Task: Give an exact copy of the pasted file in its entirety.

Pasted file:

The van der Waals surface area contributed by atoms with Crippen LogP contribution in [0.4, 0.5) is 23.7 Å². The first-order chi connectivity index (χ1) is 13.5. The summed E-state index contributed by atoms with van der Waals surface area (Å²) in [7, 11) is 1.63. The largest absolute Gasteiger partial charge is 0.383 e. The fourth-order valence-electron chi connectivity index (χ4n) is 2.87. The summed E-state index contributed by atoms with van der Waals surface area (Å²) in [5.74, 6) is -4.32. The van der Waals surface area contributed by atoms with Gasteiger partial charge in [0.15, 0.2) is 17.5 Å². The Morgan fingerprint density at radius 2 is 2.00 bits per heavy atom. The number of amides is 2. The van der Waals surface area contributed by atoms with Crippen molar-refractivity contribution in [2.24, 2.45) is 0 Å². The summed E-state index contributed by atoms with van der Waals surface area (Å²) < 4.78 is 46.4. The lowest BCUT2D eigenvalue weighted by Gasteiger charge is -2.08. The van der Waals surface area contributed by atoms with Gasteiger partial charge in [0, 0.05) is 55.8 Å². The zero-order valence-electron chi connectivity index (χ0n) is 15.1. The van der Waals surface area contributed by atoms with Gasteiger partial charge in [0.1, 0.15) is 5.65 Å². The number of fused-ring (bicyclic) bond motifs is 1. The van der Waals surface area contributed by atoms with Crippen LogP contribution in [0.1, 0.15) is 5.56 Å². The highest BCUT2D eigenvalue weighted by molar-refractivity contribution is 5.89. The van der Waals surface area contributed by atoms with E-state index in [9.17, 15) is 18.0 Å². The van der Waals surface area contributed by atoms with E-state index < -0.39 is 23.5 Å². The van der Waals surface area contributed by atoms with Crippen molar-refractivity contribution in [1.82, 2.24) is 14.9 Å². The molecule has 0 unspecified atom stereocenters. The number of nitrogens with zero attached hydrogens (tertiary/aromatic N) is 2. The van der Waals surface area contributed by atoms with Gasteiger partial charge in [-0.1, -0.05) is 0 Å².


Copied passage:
The van der Waals surface area contributed by atoms with Crippen LogP contribution in [0.4, 0.5) is 23.7 Å². The first-order chi connectivity index (χ1) is 13.5. The summed E-state index contributed by atoms with van der Waals surface area (Å²) in [7, 11) is 1.63. The largest absolute Gasteiger partial charge is 0.383 e. The fourth-order valence-electron chi connectivity index (χ4n) is 2.87. The summed E-state index contributed by atoms with van der Waals surface area (Å²) in [5.74, 6) is -4.32. The van der Waals surface area contributed by atoms with Gasteiger partial charge in [0.15, 0.2) is 17.5 Å². The Morgan fingerprint density at radius 2 is 2.00 bits per heavy atom. The number of amides is 2. The van der Waals surface area contributed by atoms with Crippen molar-refractivity contribution in [2.24, 2.45) is 0 Å². The summed E-state index contributed by atoms with van der Waals surface area (Å²) < 4.78 is 46.4. The lowest BCUT2D eigenvalue weighted by Gasteiger charge is -2.08. The van der Waals surface area contributed by atoms with Gasteiger partial charge in [0, 0.05) is 55.8 Å². The zero-order valence-electron chi connectivity index (χ0n) is 15.1. The van der Waals surface area contributed by atoms with Gasteiger partial charge in [0.1, 0.15) is 5.65 Å². The number of fused-ring (bicyclic) bond motifs is 1. The van der Waals surface area contributed by atoms with Crippen LogP contribution in [0.1, 0.15) is 5.56 Å². The highest BCUT2D eigenvalue weighted by molar-refractivity contribution is 5.89. The van der Waals surface area contributed by atoms with E-state index in [9.17, 15) is 18.0 Å². The van der Waals surface area contributed by atoms with E-state index < -0.39 is 23.5 Å². The van der Waals surface area contributed by atoms with Crippen molar-refractivity contribution in [1.82, 2.24) is 14.9 Å². The molecule has 0 unspecified atom stereocenters. The number of nitrogens with zero attached hydrogens (tertiary/aromatic N) is 2. The van der Waals surface area contributed by atoms with Gasteiger partial charge in [-0.1, -0.05) is 0 Å².